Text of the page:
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Attorney General Lockyer Files Lawsuit That Puts State's Fight Against Enron Games On New Path
(SACRAMENTO) – Attorney General Bill Lockyer today filed a lawsuit against PowerEx and Public Service Company of New Mexico (PNM) in which the state alleges for the first time that Enron-devised trading schemes used to inflate prices during the Energy Crisis – in this case "ricochet" transactions – constituted a conspiracy to restrain trade that violated California antitrust laws.
"Ricochet was one of the power companies' favorite Enron games, and they used it to gouge Californians by more than $1 billion dollars," said Lockyer. "Our evidence shows PowerEx was the most prolific practitioner of ricochet. This lawsuit seeks to hold them accountable for their rampant antitrust violations and recognizes a fundamental reality – they couldn't have done it without co-conspirators."
The complaint filed in Sacramento County Superior Court seeks treble damages that could total billions of dollars. PowerEx, a wholly-owned subsidiary of BC Hydro headquartered in Vancouver, British Columbia, and PNM sold more than 800,000 megawatt-hours (MWh) of power through illegal ricochet transactions during the Energy Crisis, the complaint alleges. One MWh is enough energy to power 1,000 average California homes for one month.
During the Energy Crisis, sellers used the ricochet scheme, also known as "megawatt laundering," to evade price caps in the market operated by the California Independent System Operator (ISO). During supply shortages, ISO paid premium prices far exceeding caps for energy imported from outside the state. These sales were completed outside ISO's centralized market and were called "out of market (OOM)" transactions.
Ricochet refers to the tactic of buying power in the state, "exporting" it outside ISO's control area, then "importing" it back into ISO's area and selling it at inflated prices as OOM transactions.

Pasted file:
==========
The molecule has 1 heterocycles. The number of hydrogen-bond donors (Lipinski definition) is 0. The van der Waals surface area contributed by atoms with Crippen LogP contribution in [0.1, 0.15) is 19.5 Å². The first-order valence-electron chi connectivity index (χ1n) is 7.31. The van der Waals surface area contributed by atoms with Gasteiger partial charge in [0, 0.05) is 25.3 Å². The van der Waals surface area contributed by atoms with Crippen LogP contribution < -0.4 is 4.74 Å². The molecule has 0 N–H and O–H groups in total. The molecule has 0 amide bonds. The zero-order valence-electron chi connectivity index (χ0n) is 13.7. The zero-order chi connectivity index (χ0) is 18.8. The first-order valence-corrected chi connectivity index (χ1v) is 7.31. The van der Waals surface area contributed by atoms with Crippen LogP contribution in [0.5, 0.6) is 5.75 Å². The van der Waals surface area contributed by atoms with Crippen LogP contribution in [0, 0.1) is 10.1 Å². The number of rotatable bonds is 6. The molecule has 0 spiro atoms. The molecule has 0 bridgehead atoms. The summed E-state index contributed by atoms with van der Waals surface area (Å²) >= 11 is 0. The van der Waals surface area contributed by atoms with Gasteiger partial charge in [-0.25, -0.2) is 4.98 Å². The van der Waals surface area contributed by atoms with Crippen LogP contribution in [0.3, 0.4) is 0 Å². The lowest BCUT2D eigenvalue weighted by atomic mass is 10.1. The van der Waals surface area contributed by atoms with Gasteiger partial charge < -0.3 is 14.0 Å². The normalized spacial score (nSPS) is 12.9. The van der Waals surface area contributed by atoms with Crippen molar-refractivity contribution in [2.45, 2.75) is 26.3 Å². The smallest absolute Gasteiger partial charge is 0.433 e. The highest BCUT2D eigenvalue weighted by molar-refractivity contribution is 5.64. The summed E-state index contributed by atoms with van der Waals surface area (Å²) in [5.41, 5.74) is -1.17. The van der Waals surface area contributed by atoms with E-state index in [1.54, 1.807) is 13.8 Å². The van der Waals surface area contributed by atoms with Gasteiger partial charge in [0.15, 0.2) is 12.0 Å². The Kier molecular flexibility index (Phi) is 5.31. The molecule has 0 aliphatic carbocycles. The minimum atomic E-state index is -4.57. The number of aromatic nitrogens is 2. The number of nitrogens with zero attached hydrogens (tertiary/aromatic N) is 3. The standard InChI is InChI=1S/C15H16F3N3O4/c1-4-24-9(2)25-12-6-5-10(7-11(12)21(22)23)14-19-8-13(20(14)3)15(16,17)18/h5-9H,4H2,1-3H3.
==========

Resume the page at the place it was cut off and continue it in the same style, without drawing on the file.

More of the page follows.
Under written agreements, the complaint alleges, PowerEx purchased energy in a California market run by the now-defunct Power Exchange, exported it to PNM and the Colorado River Commission (CRC), then imported it back into ISO's control area through OOM sales "at a greatly inflated price." From May 2000 through June 2001, the two defendants and CRC used ricochet transactions to export and re-import in the same hour at least 806,525 MWh of energy during at least 4,024 hours.
"As a result of the manipulation by PowerEx, PNM and CRC, the prices of electricity in California increased significantly," the complaint alleges. "As a direct result of this manipulation, California customers were overcharged over a billion dollars during the (Energy Crisis)."
The defendants' ricochet arrangements, according to the complaint, constituted "a series of anticompetitive agreements" designed to restrain trade by limiting supply, and establishing and increasing the price of electricity in California. Additionally, the defendants misrepresented the ricochet sales as "imports" to collect inflated OOM prices, when in reality the power originated in California, the complaint alleges.
"The conspiracy caused disruptions in the ISO grid, power shortages and higher prices ...," the complaint alleges. "In consequence of these acts, these higher prices were ultimately passed to California consumers."
In a January 4, 2001 "California Update" submitted to the BC Hydro Board of Directors, PowerEx officials reported BC Hydro would earn more than $1 billion from electricity trading in the fiscal year that ended March 31, 2001. Other internal documents graphically illustrate PowerEx's dominance of the ISO real-time market, where most ricochet transactions occurred. For example, in a December 7, 2000 email, PowerEx official Jeff Lam reported to colleague Douglas Little that preliminary figures showed PowerEx's real-time sales comprised 79 percent of ISO's real-time requirements in November 2000. Those sales, Lam added, brought in $148 million in revenue.
The antitrust lawsuit is the third complaint filed by Lockyer against PowerEx. On February 10, 2005, he sued PowerEx for massive gouging of the state agency (California Department of Water Resources) that bought power on behalf of ratepayers at the height of the Energy Crisis. And on December 22, 2004, Lockyer filed a lawsuit alleging PowerEx unilaterally violated California's commodities fraud law by engaging in ricochet and other Enron games such as Death Star, Fat Boy and Get Shorty.